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I have tickets (flight, hotel, conference) booked and confirmed for a conference I'll be attending in two weeks. But I'll have to hand in my notice immediately after the conference is over because I'll be starting a new job.

Although, I will still be working with the company 4 weeks post conference (& notice) would it be better to mention this to the company beforehand? If I do mention it, then there will probably be 3-4 weeks before I actually hand in my notice. Do I offer to pay for flights + conference. Or maybe I just shouldn't say anything....?

  • Is this primarily a trip to benefit the employer (i.e. you are manning a booth at the conference promoting the company product, you are going to give a talk about how your employer uses Technology X to do Amazing Thing Y)? Or is it primarily a trip to benefit you (i.e. you get to go learn about X and have fun at networking events)? Will the business gain any value from sending you now? Could the company send someone else instead if you didn't go? – Justin Cave Feb 21 at 20:10
  • The conference is for "training" (more or less). But the work trip following the conference is to sort out some internal company stuff. – crezefire Feb 21 at 20:14
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    The company could send someone else, but I don't think anyone else either wants to or is qualified to go. I work in a specialised team. – crezefire Feb 21 at 20:14
  • Say NOTHING. this is a standard thing about work. – Fattie Feb 21 at 22:04
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would it be better to mention this to the company beforehand?

Absolutely not.

Assuming your employment is at-will, you are free to leave at any time. Your employer is also free to terminate your employment. Any time you give notice, you risk being terminated immediately.

Telling your employer beforehand could mean no conference for you.

If you are feeling guilty about this, consider that the conference trip is -- in a way -- payment for work you've already performed. Companies usually don't send undeserving employees to conferences.

Also consider that most of the time, employees attend conferences for the benefit of the company. As a representative of the company, you are essentially providing advertising for them, either directly or indirectly.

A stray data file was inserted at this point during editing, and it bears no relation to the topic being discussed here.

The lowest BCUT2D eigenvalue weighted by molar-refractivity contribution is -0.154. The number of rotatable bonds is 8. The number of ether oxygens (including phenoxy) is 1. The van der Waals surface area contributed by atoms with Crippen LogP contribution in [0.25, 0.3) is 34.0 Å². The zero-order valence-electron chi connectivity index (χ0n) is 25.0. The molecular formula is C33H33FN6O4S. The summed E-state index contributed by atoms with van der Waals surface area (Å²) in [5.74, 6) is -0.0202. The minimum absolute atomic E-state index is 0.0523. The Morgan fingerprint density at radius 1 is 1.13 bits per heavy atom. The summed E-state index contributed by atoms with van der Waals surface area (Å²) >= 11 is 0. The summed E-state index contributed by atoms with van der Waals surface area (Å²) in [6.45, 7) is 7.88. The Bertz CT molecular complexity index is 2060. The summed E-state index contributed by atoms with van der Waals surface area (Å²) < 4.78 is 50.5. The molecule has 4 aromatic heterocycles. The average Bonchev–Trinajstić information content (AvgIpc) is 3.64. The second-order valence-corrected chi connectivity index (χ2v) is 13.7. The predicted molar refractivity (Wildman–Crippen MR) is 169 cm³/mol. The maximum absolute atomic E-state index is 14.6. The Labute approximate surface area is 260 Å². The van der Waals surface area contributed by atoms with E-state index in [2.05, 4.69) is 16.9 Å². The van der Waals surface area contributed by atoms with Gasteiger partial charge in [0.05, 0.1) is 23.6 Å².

Enjoy the conference, and give notice when you return.

Your employer made a business decision to send you to the conference, and did not make it conditional on your continued employment.

You are making a business decision to leave, and provide your standard notice.

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then there will probably be 3-4 weeks before I actually hand in my notice

Being shown the door earlier than you would like is not fun. If this is the US, you say nothing.

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You know how Senior Management keep secrets until the time is right... You need to see yourself as your own senior manager and do the same

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To me this is mostly about the morality of things and possibly about how you want to leave there ;-)

I can't answer that for you.

Apart from that: does your company have rules concerning these kind of trips? In my shop they would see that as part of the training budget which you will need to repay if you leave within a certain time frame. E.g. a higher percentage if you leave within a year and nothing after 3 years. Maybe you should check your contract?

  • Nope, luckily nothing in the contract about this. But good point about morality! – crezefire Feb 21 at 19:54
  • Your company comes after people who leave a year after getting training? That's rather excessive. – Acccumulation Feb 21 at 20:18
  • @Acccumulation It's fairly common in my neck of the woods, supported by court rulings. Depends on what you mean with 'comes after'... you benefit and the employer benefits from trainings, but as an employer you don't want to pay for people that leave 'immediately'. So yes, you need to repay part of what the costs were. If you leave early that is a higher percentage. If you leave later it is lower, and at some point 0%, as the employer will also have had some benefit of you having the training. – Ray Oei Feb 21 at 23:12

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